UPDATE: Soon after this post went live, Kickstarter removed the project. Details below.
At first glance, a successfully funded Kickstarter.com project launched by writer Ken Hoinsky called "Above The Game" looks innocent. On June 19, 2013 the project successfully reached its funding goal, and 732 backers pledged a total of $16,369 to help author Hoinsky self-publish his "guide to getting awesome with women."
In his promotional video, Hoinsky shares how he "moved to a new city" and had exhausted all the resources to help him meet people. He was "determined to solve this part of my life" and he discovered a community on reddit called seddit where a "a bunch of men going through similar issues in their life come and exchange tips, stories and their experiences to help each other out." Within the community, the nerdy, apparently drum-playing geek shared his tips and decided it was time to wrap his tips into giftable how-to guide.
This is where this story starts to take an ugly turn.
Three days ago a blogger named Casey Malone, who frequently surfs Kickstarter, dug behind-the-page and uncovered prose that doesn't really sounds like a "dating guide" to me or, it turns out, to a lot of other people. Soon after, he posted excerpts of the book that he had found on Reddit. "Don't ask for permission. Be dominant. Force her to rebuff your advances."
That's when a snowball started. Over 9,900 people commented or reposted his post. Soon, Dosomething.org was on the case and a virtual petition was created in effort to have the project pulled from Kickstarter.
In one day, Dosomething.org gathered 50,068 signatures. As noted on Dosomething.org Facebook page, "Over 20 of us went to the Kickstarter HQ to deliver your signatures ... our CMO Naomi and petition writer, Ben, asked to enter the building to deliver the signatures to Kickstarter CEO Perry Chen. Instead, the company's office manager came downstairs and told us we would not be allowed to enter. She assured us the signatures would be delivered to the CEO."
At the same time, posts from unhappy Kickstarter fans began to cascade in social media. Katie Drackert posted, "Let me ask you this corporate kickstarter. Do you have daughters? Sisters? Female cousins? Morgan Tall added, "Kickstarter. Kickstarter. Kickstarter. Where do I even begin? Another tweeted, "Deleting Fbook comments is never a good sign."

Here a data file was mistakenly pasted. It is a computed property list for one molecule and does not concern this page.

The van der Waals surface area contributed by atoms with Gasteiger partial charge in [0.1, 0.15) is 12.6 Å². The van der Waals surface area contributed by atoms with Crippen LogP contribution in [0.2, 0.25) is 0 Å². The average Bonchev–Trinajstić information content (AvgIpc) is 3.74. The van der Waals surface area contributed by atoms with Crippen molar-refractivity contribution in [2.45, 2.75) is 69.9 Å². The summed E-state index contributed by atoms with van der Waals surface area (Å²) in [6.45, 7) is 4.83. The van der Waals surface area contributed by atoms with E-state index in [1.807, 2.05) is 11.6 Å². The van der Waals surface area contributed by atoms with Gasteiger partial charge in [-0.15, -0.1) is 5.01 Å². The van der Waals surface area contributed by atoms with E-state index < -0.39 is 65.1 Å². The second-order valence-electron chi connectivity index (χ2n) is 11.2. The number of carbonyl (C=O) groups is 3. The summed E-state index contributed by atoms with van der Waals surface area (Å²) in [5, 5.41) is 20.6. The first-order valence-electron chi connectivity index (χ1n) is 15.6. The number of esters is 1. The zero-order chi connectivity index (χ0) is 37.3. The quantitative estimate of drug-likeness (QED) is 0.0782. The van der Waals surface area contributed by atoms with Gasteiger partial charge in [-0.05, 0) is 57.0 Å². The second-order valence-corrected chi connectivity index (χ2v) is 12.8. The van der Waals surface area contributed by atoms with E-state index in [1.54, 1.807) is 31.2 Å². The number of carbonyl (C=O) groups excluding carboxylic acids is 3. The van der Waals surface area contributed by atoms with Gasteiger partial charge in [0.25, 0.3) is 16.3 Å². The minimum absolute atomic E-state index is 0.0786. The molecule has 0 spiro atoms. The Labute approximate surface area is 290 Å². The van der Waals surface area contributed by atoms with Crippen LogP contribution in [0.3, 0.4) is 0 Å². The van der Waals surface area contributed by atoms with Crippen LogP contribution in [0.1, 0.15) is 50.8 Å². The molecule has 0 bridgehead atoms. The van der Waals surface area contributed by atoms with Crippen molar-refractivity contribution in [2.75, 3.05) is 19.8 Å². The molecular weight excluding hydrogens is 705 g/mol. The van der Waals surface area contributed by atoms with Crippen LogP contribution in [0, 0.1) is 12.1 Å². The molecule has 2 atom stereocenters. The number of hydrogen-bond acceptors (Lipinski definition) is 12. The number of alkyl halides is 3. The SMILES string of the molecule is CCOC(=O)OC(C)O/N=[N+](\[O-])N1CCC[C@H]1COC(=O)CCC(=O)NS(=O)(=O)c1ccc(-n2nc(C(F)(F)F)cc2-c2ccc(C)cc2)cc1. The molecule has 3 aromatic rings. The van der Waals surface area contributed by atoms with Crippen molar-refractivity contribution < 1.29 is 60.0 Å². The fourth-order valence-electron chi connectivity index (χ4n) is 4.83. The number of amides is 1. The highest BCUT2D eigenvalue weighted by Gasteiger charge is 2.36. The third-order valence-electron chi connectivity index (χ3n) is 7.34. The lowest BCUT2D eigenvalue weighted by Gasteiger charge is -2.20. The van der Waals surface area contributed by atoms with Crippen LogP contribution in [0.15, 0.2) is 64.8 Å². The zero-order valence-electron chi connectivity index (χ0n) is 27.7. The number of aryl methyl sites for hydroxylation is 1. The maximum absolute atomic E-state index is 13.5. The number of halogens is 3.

After a voicemail to the CEO, 50,000+ signatures and 24-hours later there has been no official response from Kickstarter to Dosomething.org. So should they do something? Should they ban the project and refund the pledges? Will media escalation tarnish the Kickstarter once-stellar image as the tiny startup that gave birth to a million DIY projects? Is this free speech or text that could ultimately escalate and serve as a guide for abuse?
If you were the CEO of Kickstarter, would radio silence be your crisis-communication plan? This is a classic media-storm that is about to blow up. If you were in the driver seat, what would you do?
Join the conversation below and let us know what you think. PR disaster? Or freedom of speech? What's your POV, should Kickstarter do something?
UPDATE: Kickstarter just did something. Just a few minutes ago (but days after this was brought to their attention) Kickstarter removed "Above the Game," banned future "seduction guides" because they encourage "misogynistic behavior," and donated $25,000 to an anti sexual violence organization.
Here's Kickstarter's full post, "We Were Wrong," and an excerpt:
Let us be 100% clear: Content promoting or glorifying violence against women or anyone else has always been prohibited from Kickstarter. If a project page contains hateful or abusive material we don't approve it in the first place. If we had seen this material when the project was submitted to Kickstarter (we didn't), it never would have been approved. Kickstarter is committed to a culture of respect.